In addition to being passionate about image making, photographer Svjetlana Tepavcevic is also an avid collector of seeds. After finding and collecting a new specimen, Tepavcevic creates a highly-detailed high-resolution photo of the seed using an ordinary flatbed scanner. The resulting images form a project titled Means of Reproduction.
Tepavcevic often exhibits the images in extremely large prints, some measuring upwards of 5 feet in length.
Regarding the meaning behind the images, Tepavcevic writes,
Compared to large and complex life forms that emerge from them, seeds and their vessels are much smaller and seemingly simpler. The cone of a giant Sequoia tree, for example, is hardly bigger than an egg, its seeds the size of oat flakes. But, they are just as infinitely complex and eternally mysterious as anything in nature. As I began to create the images, the key idea was transformation. The small had to be transformed into large, the micro into macro. I wanted the images to brim with energy, to focus on the detail, and to reveal the vast variety of forms the objects can take on.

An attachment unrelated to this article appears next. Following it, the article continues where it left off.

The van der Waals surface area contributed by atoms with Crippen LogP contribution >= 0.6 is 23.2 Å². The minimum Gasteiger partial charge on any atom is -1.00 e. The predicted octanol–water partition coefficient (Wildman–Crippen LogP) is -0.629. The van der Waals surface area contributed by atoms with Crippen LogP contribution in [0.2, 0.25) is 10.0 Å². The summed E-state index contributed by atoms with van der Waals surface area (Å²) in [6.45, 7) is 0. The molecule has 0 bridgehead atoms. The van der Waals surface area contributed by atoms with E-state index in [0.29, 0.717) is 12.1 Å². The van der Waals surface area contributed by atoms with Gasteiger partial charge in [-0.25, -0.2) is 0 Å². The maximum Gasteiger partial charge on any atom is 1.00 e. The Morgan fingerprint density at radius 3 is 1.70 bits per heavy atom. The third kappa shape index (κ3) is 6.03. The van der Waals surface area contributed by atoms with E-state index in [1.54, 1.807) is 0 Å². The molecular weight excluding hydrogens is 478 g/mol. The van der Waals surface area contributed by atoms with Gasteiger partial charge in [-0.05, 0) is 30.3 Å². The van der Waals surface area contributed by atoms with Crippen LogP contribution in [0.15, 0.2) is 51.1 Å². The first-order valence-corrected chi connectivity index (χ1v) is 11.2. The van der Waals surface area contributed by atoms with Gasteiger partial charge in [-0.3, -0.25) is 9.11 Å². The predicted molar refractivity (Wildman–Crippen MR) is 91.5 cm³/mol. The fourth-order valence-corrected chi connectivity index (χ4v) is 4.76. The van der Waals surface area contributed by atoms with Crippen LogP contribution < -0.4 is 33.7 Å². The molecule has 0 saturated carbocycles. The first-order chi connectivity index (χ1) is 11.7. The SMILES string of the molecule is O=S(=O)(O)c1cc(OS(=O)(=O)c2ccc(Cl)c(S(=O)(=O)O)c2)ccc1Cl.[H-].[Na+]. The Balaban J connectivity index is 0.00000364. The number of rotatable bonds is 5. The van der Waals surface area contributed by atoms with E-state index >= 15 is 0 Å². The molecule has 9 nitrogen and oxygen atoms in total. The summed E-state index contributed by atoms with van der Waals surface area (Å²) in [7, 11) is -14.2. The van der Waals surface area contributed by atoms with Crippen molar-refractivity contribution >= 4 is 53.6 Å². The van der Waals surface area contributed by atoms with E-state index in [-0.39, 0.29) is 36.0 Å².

For me, these objects are a testament to life’s enormous resilience. Many of the seeds and pods in the images are from city-dwelling trees that seem to grow out of asphalt. They remind me: however tough the circumstances, life’s overwhelming purpose is to reproduce itself. They also remind me of the massive complexities in nature, all around us, complexities that remain invisible to us.
You can find more of these images over on Tepavcevic’s website. At the time of this writing, there are 32 images in the collection.
Image credits: Photographs by Svjetlana Tepavcevic and used with permission